Democratic state Rep. Mike Zabel has tendered his resignation after a fellow lawmaker in the state House today accused him of sexually harassing her last year.
State Rep. Abby Major, a Republican representing parts of Armstrong and Westmoreland counties, accused the embattled Zabel of sexual harassment on Wednesday, saying the Democratic lawmaker propositioned her at an establishment in Harrisburg and later followed her outside to her car.
Major said the incident occurred in November 2022, and that Zabel was “clearly intoxicated” at the time. “I was attempting to pay my tab when he began to tell me how fantastic I looked, how he could really tell that I lost a lot of weight and that I just looked great,” Major said Wednesday, recalling the incident at a press conference at the state Capitol.
She said that she made eye contact with a colleague, who approached her and Zabel and allowed her to move away. “I told him that Rep. Zabel had propositioned me and was being a creep,” Major said. Major said that Zabel began following her as she attempted to leave.
“As I began to walk down the hallway, I glanced back and noticed that Rep. Zabel was following me. I stepped into the restroom for a moment, and then I came back out of the restroom and went back to where the rest of my colleagues were, and asked another representative that I trust and is one of my closest friends if he would walk me all the way to my car because I felt unsafe,” Major said.
“I told him about what had happened. He agreed, and as we were opening the doors once again to step outside, I noticed that Rep. Zabel was again behind us. I was stunned. I left for the evening disturbed by the situation,” Major added.
She also stressed that she doesn’t want the issue to be viewed as a political fight, suggesting that even if Zabel would resign, Democrats are likely to keep their slim majority in the state House. “It’s not political for me, truly. I understand the situation that we’re in makes it political. I would say that there has to be a special election called for one seat that’s already vacant – it could easily be two. If those are heard on the same day they would maintain their majority the whole time. It wouldn’t be an issue.”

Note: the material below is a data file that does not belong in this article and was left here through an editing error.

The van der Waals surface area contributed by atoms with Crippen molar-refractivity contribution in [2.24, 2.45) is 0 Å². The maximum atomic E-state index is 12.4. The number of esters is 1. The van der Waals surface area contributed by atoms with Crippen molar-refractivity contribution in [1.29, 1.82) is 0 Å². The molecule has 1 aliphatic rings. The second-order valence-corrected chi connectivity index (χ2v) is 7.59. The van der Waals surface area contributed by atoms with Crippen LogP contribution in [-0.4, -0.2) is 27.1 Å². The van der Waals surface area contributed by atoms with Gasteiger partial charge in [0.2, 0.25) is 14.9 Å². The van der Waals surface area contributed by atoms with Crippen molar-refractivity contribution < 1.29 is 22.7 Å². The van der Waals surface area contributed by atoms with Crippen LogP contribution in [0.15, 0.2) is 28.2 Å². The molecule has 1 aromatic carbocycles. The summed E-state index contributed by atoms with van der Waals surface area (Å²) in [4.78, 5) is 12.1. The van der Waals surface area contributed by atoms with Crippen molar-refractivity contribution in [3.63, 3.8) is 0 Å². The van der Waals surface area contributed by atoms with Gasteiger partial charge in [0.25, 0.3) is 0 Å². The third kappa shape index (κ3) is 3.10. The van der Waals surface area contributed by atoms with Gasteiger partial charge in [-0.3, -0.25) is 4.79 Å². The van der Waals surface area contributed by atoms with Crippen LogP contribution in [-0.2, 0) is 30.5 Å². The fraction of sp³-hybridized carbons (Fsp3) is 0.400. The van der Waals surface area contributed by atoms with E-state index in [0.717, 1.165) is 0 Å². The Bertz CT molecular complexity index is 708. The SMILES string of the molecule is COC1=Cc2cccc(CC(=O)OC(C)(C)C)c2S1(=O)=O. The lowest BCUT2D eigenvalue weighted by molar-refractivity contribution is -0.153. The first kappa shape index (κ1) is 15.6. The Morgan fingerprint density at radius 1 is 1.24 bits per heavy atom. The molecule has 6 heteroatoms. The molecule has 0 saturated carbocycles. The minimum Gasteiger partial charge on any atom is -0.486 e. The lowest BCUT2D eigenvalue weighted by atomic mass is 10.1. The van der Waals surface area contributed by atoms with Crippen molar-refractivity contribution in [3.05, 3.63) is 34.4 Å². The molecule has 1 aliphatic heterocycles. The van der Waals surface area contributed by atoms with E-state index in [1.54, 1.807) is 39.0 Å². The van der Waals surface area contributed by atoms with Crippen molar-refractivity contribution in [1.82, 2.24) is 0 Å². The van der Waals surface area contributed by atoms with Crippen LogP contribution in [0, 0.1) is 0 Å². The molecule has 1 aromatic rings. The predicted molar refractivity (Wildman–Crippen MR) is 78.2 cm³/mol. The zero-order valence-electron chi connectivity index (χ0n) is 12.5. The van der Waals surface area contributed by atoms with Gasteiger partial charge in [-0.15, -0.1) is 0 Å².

Major’s story was first published by the conservative news site Broad + Liberty on March 1, though she was not named. That same day, SEIU 32BJ Political Director Andi Perez named Zabel as the lawmaker she accused of sexually harassing her, calling on Zabel to resign.
Zabel first responded to the allegations last week, relinquishing his seat on the House Judiciary Committee – while refusing to resign. He added that he will receive treatment for an “illness” that he did not specify.
“My illness has caused some behavior that I regret, and I agree that additional intervention is necessary for me to fully recover,” Zabel said in a letter to House Democratic leaders. “I am in the process of securing additional intensive treatment, beyond the outpatient treatment I have been receiving, and am currently working with my health care providers and my family to identify an appropriate inpatient program which I will be entering as soon as possible.”
“I will cooperate fully with the Ethics Committee in considering any allegations against me,” he added.
However, shortly after Major went public with her allegations on Wednesday, Zabel submitted his resignation to House Speaker Joanna McClinton. “At this time, I will be stepping back from this role to focus on my family and my health,” he wrote. His resignation will take effect on Thursday, March 16.
House Democratic leaders said in a statement Wednesday that Zabel “has chosen to do what is best for his family, the people he represents and the state House of Representatives.”
“As part of our caucus’s ongoing commitment to protection and transparency, a website will soon be available to the public to learn more about the newly empowered Ethics Committee’s process for collecting and investigating reports of discrimination and harassment,” their statement reads. “Additionally, the House Democratic Caucus will keep former Rep. Zabel’s district offices open to ensure members of his community continue to have access to state services.”
In recent years, lawmakers on both sides of the aisle have been accused of sexual harassment and assault. Former Republican state Rep. Brian Ellis resigned in 2019 after a woman accused him of sexual assault, and state Sen. Daylin Leach faced calls to resign from his own caucus over misconduct allegations.
This year, state House lawmakers voted to expand the chamber’s rules concerning sexual harassment claims, allowing anyone to file sexual harassment complaints against House lawmakers, as long as the lawmaker was working in their official capacity when the incident occurred.
But Major said Wednesday that while the current sexual harassment protections are “revolutionary,” she stressed that they “only apply to any individual if it's a legislative event or if the legislator is operating in their duty as a legislator.”
“If a representative were to be in their district, at a bar and sexually harasses a woman, or groped a woman, that wouldn’t count as an ethics violation,” Major said. “So we’re asking for just a more expansive set of ethics rules that hold us to a higher standard all the time.”